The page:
Elementary Teacher Education
Selected Elementary Teacher Education ResourcesZ. Hrepic, P. Adams, J. Zeller, N. Talbott, G. Taggart, and L. Young, Developing an Inquiry-Based Physical Science Course For Preservice Elementary Teachers, presented at the Physics Education Research Conference 2005, Salt Lake City, Utah, 2005.
S. Robinson, F. Goldberg, and V. Otero, Physics for Elementary Teachers: A New Curriculum, (2005).
P. Ashcraft, Modeling Aspects of Nature of Science to Preservice Elementary Teachers, presented at the Physics Education Research Conference 2006, Syracuse, New York, 2006.
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A growing body of evidence suggests that students' early educational experience can profoundly influence their attitudes toward science and their decisions whether or not to pursue a science career. Elementary teachers cannot be expected to master physics concepts at the same level as a high school teacher who specializes in the field, but research has shown that carefully constructed semester-long curricula can significantly improve both elementary teachers' attitudes toward science and their ability to teach using inquiry.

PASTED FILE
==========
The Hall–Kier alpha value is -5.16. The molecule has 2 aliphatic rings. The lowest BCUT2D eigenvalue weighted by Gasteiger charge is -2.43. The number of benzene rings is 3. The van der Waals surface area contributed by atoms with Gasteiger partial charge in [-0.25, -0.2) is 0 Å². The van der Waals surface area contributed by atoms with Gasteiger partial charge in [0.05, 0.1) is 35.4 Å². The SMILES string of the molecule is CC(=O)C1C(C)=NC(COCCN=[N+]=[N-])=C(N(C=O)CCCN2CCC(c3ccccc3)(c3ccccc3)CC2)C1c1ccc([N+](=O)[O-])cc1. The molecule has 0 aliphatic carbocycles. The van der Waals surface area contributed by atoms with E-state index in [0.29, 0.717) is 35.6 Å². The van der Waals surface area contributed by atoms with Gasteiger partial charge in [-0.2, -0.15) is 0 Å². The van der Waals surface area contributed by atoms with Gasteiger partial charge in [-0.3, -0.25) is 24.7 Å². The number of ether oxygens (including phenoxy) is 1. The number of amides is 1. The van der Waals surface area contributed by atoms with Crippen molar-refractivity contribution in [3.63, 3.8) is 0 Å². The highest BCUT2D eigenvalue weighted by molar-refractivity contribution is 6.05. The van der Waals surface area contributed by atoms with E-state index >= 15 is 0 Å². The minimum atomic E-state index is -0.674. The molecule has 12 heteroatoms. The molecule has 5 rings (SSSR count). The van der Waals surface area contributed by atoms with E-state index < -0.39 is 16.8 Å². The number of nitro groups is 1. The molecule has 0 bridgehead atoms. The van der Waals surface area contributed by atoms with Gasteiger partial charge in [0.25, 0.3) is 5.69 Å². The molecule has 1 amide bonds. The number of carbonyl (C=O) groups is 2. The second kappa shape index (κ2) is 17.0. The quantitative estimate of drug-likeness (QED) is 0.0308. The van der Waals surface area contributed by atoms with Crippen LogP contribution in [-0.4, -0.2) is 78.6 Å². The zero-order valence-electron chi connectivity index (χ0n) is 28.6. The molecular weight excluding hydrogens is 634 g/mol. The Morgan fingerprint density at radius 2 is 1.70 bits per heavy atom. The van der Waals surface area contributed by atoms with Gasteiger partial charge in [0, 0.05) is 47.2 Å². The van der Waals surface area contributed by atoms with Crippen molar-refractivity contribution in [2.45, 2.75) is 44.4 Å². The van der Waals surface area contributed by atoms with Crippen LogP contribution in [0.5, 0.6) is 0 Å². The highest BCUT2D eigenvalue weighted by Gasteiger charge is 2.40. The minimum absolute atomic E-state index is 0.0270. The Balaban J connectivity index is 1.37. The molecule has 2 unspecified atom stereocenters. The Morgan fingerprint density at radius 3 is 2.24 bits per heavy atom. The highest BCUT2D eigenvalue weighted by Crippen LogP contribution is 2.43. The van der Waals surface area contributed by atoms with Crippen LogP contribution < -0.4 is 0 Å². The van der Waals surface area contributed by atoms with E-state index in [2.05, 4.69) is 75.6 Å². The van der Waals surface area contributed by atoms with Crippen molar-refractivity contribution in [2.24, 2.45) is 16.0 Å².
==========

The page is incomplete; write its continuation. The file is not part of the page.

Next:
Elementary Teacher Education Strategies
Consider developing or adapting a physics course for elementary teachers that employs an interactive learning curriculum. These courses are a great way to engage physics faculty in reformed pedagogy, and can be easily done by physics faculty with proper training. Examples include:
Physics and Everyday Thinking (PET) - a highly interactive, hands-on introductory course suitable for preservice elementary teachers; developed by Fred Goldberg at San Diego State University
Powerful Ideas in Physical Science (PIPS) - a six-volume inquiry-based curriculum from AAPT for future elementary teachers.
Physics by Inquiry (PbI) - a set of laboratory-based modules that provide a step-by-step introduction to physics and the physical sciences.
Towson University has prepared a resource folder for instructors of its field experience course.
Emphasize teaching by inquiry in courses for elementary students that include field experiences. Give your pre-service teachers the opportunity to practice and reflect on the style of teaching you want them to adopt.
Hire a Teacher-in-Residence (TIR) to work with future elementary teachers. The opportunity to learn from a master teacher is just as beneficial for future elementary teachers as it is for future high school teachers.